Presenter's Name(s)

Anya E. GorodentsevFollow

Primary Faculty Mentor Name

Kevin McKenna

Status

Undergraduate

Student College

College of Arts and Sciences

Program/Major

Russian

Second Program (optional)

Political Science

Primary Research Category

Arts & Humanities

Presentation Title

The Not-So Frozen Conflict: Russia’s Ambitions in the Arctic and their Implications for NATO in the Far North

Time

2:40 PM

Location

Jost Foundation Room

Abstract

The Arctic Circle is warming twice as fast as the rest of the world and with the shrinking polar caps, there exists an abundance of undiscovered oil, other natural resources, fish, and the prospect of fast and efficient sea routes. Unlike Antarctica on the opposite pole, the Arctic is a frozen ocean surrounded by continents with United States, Denmark, Russia, Canada, and Norway all laying claim to the area of exploitable territory. Russia in particular has the most vested interest in the area, covering half the coastline and inhabiting three-fourths of the Arctic population. Composing 11% of Russia’s national income and an estimated 30% of the world’s undiscovered oil, the Arctic has “been deemed vital to its [Russia’s’] national security and economic revival” (Loure 152). On August 2nd, 2007, Russian explorer Artur Chilingarov planted a Russian flag on the seabed of the North Pole in order to assert sovereignty and extend claims of exploitable Russian territory within the Arctic, previously rejected by the United Nations. A few years later, Chilingarov bluntly asserted that “‘we will not give the Arctic to anyone’” (Laurelle 10). My research project will demonstrate the importance of the Arctic Circle for Russian identity and national pride as well as the vitality of the region for its economy, particularly the oil industry. It will also seek to express the threat Russia poses to NATO and other members of the Arctic Council given Russia’s high interests at stake, lack of involvement from international organizations and other countries, and Russia’s increased military presence in the Arctic.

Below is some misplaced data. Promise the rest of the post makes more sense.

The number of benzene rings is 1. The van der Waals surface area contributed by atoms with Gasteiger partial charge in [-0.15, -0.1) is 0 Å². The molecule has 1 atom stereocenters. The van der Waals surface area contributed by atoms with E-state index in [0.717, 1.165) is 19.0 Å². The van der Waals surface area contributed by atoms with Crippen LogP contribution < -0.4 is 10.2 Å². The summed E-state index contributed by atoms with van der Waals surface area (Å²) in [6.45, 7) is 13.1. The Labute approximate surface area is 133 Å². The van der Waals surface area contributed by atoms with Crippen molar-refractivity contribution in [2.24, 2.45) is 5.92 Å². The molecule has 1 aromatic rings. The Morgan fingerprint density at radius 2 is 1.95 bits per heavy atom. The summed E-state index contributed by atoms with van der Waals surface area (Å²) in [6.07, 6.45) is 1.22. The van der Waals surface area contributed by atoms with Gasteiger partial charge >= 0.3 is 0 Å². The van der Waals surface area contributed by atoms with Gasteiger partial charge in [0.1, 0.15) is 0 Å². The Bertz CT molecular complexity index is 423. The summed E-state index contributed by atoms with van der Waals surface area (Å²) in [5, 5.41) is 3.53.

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The Not-So Frozen Conflict: Russia’s Ambitions in the Arctic and their Implications for NATO in the Far North

The Arctic Circle is warming twice as fast as the rest of the world and with the shrinking polar caps, there exists an abundance of undiscovered oil, other natural resources, fish, and the prospect of fast and efficient sea routes. Unlike Antarctica on the opposite pole, the Arctic is a frozen ocean surrounded by continents with United States, Denmark, Russia, Canada, and Norway all laying claim to the area of exploitable territory. Russia in particular has the most vested interest in the area, covering half the coastline and inhabiting three-fourths of the Arctic population. Composing 11% of Russia’s national income and an estimated 30% of the world’s undiscovered oil, the Arctic has “been deemed vital to its [Russia’s’] national security and economic revival” (Loure 152). On August 2nd, 2007, Russian explorer Artur Chilingarov planted a Russian flag on the seabed of the North Pole in order to assert sovereignty and extend claims of exploitable Russian territory within the Arctic, previously rejected by the United Nations. A few years later, Chilingarov bluntly asserted that “‘we will not give the Arctic to anyone’” (Laurelle 10). My research project will demonstrate the importance of the Arctic Circle for Russian identity and national pride as well as the vitality of the region for its economy, particularly the oil industry. It will also seek to express the threat Russia poses to NATO and other members of the Arctic Council given Russia’s high interests at stake, lack of involvement from international organizations and other countries, and Russia’s increased military presence in the Arctic.